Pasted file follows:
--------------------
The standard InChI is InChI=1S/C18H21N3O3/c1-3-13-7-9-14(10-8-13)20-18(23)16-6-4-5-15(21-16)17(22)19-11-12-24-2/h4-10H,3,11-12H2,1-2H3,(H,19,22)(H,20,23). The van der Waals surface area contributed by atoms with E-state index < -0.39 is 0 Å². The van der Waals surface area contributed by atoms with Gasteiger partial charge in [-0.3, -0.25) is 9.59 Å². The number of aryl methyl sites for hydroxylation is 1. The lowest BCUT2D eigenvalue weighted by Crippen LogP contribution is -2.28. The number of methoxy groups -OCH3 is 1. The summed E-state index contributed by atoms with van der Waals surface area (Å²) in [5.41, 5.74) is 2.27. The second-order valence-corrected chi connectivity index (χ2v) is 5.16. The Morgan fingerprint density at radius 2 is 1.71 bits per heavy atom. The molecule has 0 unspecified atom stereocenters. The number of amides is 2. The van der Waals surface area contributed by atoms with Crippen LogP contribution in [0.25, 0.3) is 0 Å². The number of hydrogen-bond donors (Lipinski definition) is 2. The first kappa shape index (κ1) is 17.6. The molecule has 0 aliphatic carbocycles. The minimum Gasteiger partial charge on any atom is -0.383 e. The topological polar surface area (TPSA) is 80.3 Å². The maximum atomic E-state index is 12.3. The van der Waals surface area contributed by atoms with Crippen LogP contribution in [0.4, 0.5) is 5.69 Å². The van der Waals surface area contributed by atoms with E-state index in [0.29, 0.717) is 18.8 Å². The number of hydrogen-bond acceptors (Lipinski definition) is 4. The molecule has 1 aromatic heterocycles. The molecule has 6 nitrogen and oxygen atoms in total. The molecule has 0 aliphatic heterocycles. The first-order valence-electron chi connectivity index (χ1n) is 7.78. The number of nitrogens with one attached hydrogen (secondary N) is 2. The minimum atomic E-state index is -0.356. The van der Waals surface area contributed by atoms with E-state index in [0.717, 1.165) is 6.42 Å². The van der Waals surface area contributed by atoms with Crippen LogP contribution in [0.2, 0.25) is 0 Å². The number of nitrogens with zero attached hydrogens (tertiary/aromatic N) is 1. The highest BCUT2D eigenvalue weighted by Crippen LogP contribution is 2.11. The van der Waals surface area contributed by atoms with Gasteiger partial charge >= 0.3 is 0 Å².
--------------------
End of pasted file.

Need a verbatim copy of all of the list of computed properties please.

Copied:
The standard InChI is InChI=1S/C18H21N3O3/c1-3-13-7-9-14(10-8-13)20-18(23)16-6-4-5-15(21-16)17(22)19-11-12-24-2/h4-10H,3,11-12H2,1-2H3,(H,19,22)(H,20,23). The van der Waals surface area contributed by atoms with E-state index < -0.39 is 0 Å². The van der Waals surface area contributed by atoms with Gasteiger partial charge in [-0.3, -0.25) is 9.59 Å². The number of aryl methyl sites for hydroxylation is 1. The lowest BCUT2D eigenvalue weighted by Crippen LogP contribution is -2.28. The number of methoxy groups -OCH3 is 1. The summed E-state index contributed by atoms with van der Waals surface area (Å²) in [5.41, 5.74) is 2.27. The second-order valence-corrected chi connectivity index (χ2v) is 5.16. The Morgan fingerprint density at radius 2 is 1.71 bits per heavy atom. The molecule has 0 unspecified atom stereocenters. The number of amides is 2. The van der Waals surface area contributed by atoms with Crippen LogP contribution in [0.25, 0.3) is 0 Å². The number of hydrogen-bond donors (Lipinski definition) is 2. The first kappa shape index (κ1) is 17.6. The molecule has 0 aliphatic carbocycles. The minimum Gasteiger partial charge on any atom is -0.383 e. The topological polar surface area (TPSA) is 80.3 Å². The maximum atomic E-state index is 12.3. The van der Waals surface area contributed by atoms with Crippen LogP contribution in [0.4, 0.5) is 5.69 Å². The van der Waals surface area contributed by atoms with E-state index in [0.29, 0.717) is 18.8 Å². The number of hydrogen-bond acceptors (Lipinski definition) is 4. The molecule has 1 aromatic heterocycles. The molecule has 6 nitrogen and oxygen atoms in total. The molecule has 0 aliphatic heterocycles. The first-order valence-electron chi connectivity index (χ1n) is 7.78. The number of nitrogens with one attached hydrogen (secondary N) is 2. The minimum atomic E-state index is -0.356. The van der Waals surface area contributed by atoms with E-state index in [0.717, 1.165) is 6.42 Å². The van der Waals surface area contributed by atoms with Crippen LogP contribution in [0.2, 0.25) is 0 Å². The number of nitrogens with zero attached hydrogens (tertiary/aromatic N) is 1. The highest BCUT2D eigenvalue weighted by Crippen LogP contribution is 2.11. The van der Waals surface area contributed by atoms with Gasteiger partial charge >= 0.3 is 0 Å².